Menu

Blog

Page 7591

Jul 8, 2016

New microfluidic device offers means for studying electric field cancer therapy

Posted by in categories: biotech/medical, health

Very interesting — MIT testing electric field cancer therapy.


Low-intensity fields keep malignant cells from spreading, while preserving healthy cells.

Read more

Jul 8, 2016

Tiny Hydraulic ‘Nano-Press’ Crushes Things Out of This Dimension

Posted by in categories: materials, nanotechnology

It could be used to make new 2D materials, but this one probably won’t go viral.

Read more

Jul 8, 2016

New DNA ‘hard drive’ could keep files intact for millions of years

Posted by in categories: biotech/medical, computing, genetics

Luv it.


Microsoft and genetics boffins predict genetics in the datacenter.

dna

Continue reading “New DNA ‘hard drive’ could keep files intact for millions of years” »

Jul 8, 2016

China’s new radio observatory is 200 meters larger than Arecibo

Posted by in category: space

Impressive.


With the FAST telescope construction complete, next comes first light in September.

Read more

Jul 8, 2016

Watch This Amazing 3D Bioprinter Make Artificial Bones From Scratch

Posted by in categories: 3D printing, biotech/medical

If 3D printing is already impacting manufacturing today, what breakthroughs could bioprinting — or printing any mix of organic and inorganic materials — achieve tomorrow? In a recent video, a basic prototype of the Aether 1 bioprinter is shown printing two bones connected by a tendon using six materials that include synthetic bone, conductive ink, stem cells and graphene oxide.

While bioprinted organs are still a long way off — this video offers a glimpse into that future.

Continue reading “Watch This Amazing 3D Bioprinter Make Artificial Bones From Scratch” »

Jul 8, 2016

HTTPS crypto’s days are numbered. Here’s how Google wants to save it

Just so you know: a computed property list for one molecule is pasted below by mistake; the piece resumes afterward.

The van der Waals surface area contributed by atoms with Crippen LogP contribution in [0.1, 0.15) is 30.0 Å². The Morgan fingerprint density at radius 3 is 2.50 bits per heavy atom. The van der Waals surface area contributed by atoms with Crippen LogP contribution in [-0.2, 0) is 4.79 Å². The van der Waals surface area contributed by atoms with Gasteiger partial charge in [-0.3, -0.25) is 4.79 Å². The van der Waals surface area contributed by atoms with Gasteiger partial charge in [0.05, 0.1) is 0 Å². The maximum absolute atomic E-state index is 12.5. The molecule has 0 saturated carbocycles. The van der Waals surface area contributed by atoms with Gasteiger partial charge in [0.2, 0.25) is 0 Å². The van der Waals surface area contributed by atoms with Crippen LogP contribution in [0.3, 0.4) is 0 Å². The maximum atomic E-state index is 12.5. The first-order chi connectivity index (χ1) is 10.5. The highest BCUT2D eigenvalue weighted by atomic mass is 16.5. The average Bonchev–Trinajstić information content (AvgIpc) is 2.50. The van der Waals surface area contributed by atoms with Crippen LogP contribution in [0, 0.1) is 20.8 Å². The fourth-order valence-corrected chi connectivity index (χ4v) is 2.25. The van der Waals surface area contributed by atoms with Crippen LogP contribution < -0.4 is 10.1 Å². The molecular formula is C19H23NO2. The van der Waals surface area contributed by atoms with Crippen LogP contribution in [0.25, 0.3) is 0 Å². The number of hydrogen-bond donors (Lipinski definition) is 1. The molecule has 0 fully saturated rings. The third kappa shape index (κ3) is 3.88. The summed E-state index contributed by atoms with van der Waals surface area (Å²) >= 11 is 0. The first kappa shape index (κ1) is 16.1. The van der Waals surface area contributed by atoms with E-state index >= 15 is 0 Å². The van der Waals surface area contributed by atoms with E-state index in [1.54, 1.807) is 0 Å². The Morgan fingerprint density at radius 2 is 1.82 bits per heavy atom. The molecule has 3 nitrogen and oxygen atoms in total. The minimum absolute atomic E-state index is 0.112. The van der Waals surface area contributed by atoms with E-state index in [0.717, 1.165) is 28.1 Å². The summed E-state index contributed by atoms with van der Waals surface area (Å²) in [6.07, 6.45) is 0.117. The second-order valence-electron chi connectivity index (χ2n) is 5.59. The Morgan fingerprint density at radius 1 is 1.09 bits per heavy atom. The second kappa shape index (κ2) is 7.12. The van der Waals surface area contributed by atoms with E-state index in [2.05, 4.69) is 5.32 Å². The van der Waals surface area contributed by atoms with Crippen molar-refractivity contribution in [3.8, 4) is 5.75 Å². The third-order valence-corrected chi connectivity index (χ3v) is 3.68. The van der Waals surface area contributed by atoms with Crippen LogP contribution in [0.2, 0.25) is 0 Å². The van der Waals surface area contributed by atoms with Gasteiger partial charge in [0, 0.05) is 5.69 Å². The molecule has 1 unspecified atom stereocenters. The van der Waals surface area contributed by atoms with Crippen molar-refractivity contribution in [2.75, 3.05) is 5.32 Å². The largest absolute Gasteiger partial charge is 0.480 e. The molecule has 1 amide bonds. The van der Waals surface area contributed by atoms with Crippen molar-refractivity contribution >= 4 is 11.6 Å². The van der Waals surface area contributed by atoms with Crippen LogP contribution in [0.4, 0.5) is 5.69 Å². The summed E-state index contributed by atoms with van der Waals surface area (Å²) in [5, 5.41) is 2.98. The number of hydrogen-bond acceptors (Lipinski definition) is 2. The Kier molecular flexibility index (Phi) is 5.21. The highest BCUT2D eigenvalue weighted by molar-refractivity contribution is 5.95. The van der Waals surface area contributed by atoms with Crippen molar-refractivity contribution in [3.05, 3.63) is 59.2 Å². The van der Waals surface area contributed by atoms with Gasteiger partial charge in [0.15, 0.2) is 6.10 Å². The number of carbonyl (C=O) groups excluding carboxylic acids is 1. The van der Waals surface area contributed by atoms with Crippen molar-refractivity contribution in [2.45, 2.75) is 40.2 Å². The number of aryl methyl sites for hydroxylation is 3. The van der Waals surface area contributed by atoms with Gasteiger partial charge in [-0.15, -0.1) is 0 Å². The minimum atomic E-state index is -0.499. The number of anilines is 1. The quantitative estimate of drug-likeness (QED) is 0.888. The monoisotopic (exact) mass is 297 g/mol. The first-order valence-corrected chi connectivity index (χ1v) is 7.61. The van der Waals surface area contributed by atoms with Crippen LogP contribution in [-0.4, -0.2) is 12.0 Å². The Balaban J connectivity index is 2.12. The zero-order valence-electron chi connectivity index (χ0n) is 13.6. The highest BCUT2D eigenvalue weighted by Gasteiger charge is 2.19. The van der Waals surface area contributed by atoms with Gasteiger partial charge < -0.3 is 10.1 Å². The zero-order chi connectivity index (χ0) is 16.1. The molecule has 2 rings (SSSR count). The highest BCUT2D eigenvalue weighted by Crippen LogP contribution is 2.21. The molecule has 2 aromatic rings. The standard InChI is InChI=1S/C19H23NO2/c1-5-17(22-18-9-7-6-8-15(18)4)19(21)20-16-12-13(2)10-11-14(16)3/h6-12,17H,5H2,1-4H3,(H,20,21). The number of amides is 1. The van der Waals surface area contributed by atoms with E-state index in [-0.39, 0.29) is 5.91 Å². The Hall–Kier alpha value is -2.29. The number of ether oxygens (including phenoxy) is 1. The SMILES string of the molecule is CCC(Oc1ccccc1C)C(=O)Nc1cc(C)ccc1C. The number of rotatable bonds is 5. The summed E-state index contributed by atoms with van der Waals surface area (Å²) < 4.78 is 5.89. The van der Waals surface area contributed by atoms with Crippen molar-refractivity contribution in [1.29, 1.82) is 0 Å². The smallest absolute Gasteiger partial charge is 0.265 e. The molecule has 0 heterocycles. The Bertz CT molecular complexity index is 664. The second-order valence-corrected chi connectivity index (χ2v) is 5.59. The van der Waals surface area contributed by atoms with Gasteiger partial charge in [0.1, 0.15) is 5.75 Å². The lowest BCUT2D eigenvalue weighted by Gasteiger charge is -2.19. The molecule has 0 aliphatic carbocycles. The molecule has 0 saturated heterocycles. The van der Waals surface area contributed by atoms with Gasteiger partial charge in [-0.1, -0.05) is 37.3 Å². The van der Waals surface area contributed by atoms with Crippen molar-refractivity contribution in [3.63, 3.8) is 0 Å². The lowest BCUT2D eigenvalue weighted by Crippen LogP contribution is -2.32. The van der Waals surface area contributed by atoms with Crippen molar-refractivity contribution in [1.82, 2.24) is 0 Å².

Posted by in category: quantum physics

I am really glad people are focusing because August is going to be a big month for China and their state funded groups.


Coming to a browser near you, new, post-quantum crypto.

Read more

Jul 8, 2016

Scientists obtain evidence of many-body localization in a closed quantum system

Posted by in categories: computing, particle physics, quantum physics

Finding evidence of many-body localization in a closed quantum system.


During equilibration ordinary many-body systems lose all information about the initial state. Every morning we experience an example for this behaviour. Milk poured into a cup of coffee mixes perfectly and after some time it is impossible to say how exactly the two fluids were put together. The same behaviour holds for almost all quantum systems. However, recently a new phenomenon called “many-body localization” has been predicted theoretically, which allows well insulated quantum systems to preserve memory of the initial state forever. Now a team of scientists around Dr. Christian Groß and Professor Immanuel Bloch (Director at MPQ and Chair of Quantum Optics at LMU Munich), in cooperation with David Huse (Princeton University), has obtained evidence of such a behaviour in a two-dimensional quantum system of cold rubidium atoms trapped in an optical lattice.